Data Center Power: Ignore At Your Peril -- Part 2: Page 2

In the second of two articles about power quality, Datamation contributor George Spafford outlines what factors to consider when choosing a data center power strategy.
(Page 2 of 2)

  • Environmental Issues -- Don't forget the air-conditioning! There are to parts to this. First, don't forget to factor in and supply the power required by the air-conditioning units that cool the data center. Second, don't forget to factor in the heat generated by the UPSes on the air-conditioners. Large UPSes generate significant amounts of heat and if they are located in the data center, then the cooling requirements will change and may overwhelm existing AC units. Another environmental issue to take into consideration relates to water. When the UPSes are placed, look at where water pipes and sprinklers are located and consider what they may do to the unit.

  • Fault Tolerance -- Having redundancy is like how fast a person wants to be able to go in a car. It's a function of money! If the risks warrant it, groups install power coming from separate grids, multiple site UPSes with multiple generators and multiple fuel supplies. The risks and service levels need to drive the level of investment and redundancy.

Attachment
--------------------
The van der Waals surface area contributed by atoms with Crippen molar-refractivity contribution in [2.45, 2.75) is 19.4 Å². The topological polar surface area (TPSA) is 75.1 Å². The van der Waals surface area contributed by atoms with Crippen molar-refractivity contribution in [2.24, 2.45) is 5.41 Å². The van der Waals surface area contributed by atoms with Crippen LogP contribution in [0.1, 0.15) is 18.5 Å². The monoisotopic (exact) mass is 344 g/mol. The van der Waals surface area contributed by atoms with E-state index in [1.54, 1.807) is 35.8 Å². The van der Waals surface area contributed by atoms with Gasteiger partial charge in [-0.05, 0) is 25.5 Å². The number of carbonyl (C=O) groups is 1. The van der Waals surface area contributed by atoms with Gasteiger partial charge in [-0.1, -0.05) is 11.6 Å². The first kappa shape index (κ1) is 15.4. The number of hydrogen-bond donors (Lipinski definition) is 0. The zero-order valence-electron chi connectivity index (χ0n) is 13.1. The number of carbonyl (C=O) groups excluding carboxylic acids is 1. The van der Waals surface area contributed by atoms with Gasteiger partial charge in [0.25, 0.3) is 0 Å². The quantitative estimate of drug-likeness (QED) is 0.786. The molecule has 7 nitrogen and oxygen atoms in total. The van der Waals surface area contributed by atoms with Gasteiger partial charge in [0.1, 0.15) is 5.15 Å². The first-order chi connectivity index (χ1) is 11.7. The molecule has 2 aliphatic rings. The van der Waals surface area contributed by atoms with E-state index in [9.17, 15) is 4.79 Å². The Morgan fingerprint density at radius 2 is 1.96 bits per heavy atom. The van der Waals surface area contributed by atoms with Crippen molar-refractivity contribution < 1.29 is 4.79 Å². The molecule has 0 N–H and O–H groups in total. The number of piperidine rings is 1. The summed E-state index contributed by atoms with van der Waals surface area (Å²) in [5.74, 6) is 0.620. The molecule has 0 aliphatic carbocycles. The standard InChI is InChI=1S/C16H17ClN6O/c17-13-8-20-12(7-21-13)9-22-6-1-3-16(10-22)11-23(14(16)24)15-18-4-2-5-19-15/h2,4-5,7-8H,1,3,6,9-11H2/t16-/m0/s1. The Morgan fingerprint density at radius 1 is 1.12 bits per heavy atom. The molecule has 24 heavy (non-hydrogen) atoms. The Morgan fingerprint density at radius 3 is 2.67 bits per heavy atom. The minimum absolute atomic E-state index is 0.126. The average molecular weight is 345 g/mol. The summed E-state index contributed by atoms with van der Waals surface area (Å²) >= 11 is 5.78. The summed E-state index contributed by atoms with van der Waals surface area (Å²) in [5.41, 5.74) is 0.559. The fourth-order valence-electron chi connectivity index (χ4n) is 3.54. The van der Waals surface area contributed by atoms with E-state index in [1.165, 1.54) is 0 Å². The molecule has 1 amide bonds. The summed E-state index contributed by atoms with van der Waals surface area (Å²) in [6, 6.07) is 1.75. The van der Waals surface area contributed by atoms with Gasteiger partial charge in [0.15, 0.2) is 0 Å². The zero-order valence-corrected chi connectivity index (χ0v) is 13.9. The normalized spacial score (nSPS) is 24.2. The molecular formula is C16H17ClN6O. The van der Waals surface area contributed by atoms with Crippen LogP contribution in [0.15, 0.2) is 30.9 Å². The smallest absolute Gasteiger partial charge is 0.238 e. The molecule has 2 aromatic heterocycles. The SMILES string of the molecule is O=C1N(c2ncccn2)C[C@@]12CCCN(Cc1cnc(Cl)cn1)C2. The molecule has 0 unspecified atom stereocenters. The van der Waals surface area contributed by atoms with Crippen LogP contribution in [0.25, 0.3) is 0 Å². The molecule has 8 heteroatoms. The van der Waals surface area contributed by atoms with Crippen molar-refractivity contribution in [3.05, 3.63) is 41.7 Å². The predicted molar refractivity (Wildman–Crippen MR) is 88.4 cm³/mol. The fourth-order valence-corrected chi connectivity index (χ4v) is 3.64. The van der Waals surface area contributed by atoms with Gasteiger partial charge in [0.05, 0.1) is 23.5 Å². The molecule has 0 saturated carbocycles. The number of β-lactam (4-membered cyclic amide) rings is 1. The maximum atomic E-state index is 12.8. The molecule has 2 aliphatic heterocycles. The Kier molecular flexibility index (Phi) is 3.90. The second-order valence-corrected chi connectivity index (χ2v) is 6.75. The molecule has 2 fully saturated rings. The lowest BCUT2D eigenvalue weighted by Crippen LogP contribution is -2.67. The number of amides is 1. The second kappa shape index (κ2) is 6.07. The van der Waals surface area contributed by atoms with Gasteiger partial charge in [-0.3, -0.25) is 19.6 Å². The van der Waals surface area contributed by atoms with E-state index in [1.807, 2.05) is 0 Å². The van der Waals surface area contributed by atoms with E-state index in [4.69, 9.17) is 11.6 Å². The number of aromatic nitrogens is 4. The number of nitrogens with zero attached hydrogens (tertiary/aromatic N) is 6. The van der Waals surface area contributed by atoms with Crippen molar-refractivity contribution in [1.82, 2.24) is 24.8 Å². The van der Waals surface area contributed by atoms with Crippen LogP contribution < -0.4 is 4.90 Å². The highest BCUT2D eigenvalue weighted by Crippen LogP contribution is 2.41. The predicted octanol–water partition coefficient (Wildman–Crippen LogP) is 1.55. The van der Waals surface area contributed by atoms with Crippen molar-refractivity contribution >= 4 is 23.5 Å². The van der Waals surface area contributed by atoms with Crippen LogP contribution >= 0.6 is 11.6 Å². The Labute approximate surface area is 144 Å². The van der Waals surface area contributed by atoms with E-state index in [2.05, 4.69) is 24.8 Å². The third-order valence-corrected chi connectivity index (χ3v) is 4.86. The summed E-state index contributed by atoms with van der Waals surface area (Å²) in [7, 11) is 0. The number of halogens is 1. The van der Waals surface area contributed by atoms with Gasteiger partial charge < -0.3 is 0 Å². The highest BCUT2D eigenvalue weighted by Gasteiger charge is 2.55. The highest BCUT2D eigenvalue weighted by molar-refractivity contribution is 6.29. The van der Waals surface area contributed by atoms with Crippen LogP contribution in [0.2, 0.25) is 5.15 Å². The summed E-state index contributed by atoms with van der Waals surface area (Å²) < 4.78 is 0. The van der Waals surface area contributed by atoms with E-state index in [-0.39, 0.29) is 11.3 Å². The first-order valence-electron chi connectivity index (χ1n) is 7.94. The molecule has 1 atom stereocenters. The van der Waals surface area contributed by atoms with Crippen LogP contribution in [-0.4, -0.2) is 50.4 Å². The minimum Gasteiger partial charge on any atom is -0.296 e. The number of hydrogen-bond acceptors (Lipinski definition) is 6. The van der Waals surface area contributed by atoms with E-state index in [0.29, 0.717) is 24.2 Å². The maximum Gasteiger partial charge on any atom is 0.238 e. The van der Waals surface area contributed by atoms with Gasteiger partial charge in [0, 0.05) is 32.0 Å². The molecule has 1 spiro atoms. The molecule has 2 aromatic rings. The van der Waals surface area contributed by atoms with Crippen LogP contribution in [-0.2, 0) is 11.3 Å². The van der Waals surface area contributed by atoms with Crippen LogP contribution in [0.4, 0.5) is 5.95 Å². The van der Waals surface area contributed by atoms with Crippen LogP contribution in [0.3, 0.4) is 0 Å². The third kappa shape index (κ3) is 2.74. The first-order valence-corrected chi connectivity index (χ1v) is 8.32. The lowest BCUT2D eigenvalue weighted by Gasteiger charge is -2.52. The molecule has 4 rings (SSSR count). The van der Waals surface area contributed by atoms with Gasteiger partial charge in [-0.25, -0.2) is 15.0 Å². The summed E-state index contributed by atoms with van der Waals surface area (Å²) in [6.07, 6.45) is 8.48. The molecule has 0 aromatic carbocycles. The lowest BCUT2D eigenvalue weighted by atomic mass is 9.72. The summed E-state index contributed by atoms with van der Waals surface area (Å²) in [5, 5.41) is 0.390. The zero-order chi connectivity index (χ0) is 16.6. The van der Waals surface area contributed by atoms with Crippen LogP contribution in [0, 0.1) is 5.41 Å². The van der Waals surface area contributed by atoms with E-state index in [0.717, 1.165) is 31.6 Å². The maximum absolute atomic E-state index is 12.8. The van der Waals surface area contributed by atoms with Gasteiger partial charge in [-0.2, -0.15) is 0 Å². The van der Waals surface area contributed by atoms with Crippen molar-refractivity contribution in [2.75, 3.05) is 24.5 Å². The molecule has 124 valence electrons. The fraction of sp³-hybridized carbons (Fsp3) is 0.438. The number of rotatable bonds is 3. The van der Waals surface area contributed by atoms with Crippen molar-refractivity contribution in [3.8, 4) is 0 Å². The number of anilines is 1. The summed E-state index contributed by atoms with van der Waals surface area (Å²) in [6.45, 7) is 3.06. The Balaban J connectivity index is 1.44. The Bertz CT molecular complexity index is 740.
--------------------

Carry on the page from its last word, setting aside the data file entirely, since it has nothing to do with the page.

• Expansion/Growth -- When purchasing systems, establish a timeframe of how long the current purchase must be in place. Next, establish a projected power growth rate and error factor. This will help both you and the vendor in terms of sizing the appropriate system. Some solutions are very expandable and others either aren't or have very limited expansion capabilities.

  • Scheduled Reviews -- Establish a review cycle when the stakeholders will get together both with and without the selected vendor to see how things are going. Power needs change and some environments are more predictable than others. The intent of the meetings is to ensure that the power system is meeting current expectations, projected needs and to identify any corrective actions that may be needed.
  • Summary

    As you can see, there are many factors that need to be considered ranging from the risks to the potential solutions. An organization that carefully understands requirements and factors in risks, benefits and costs associated with quality power will be prepared for the next crisis.


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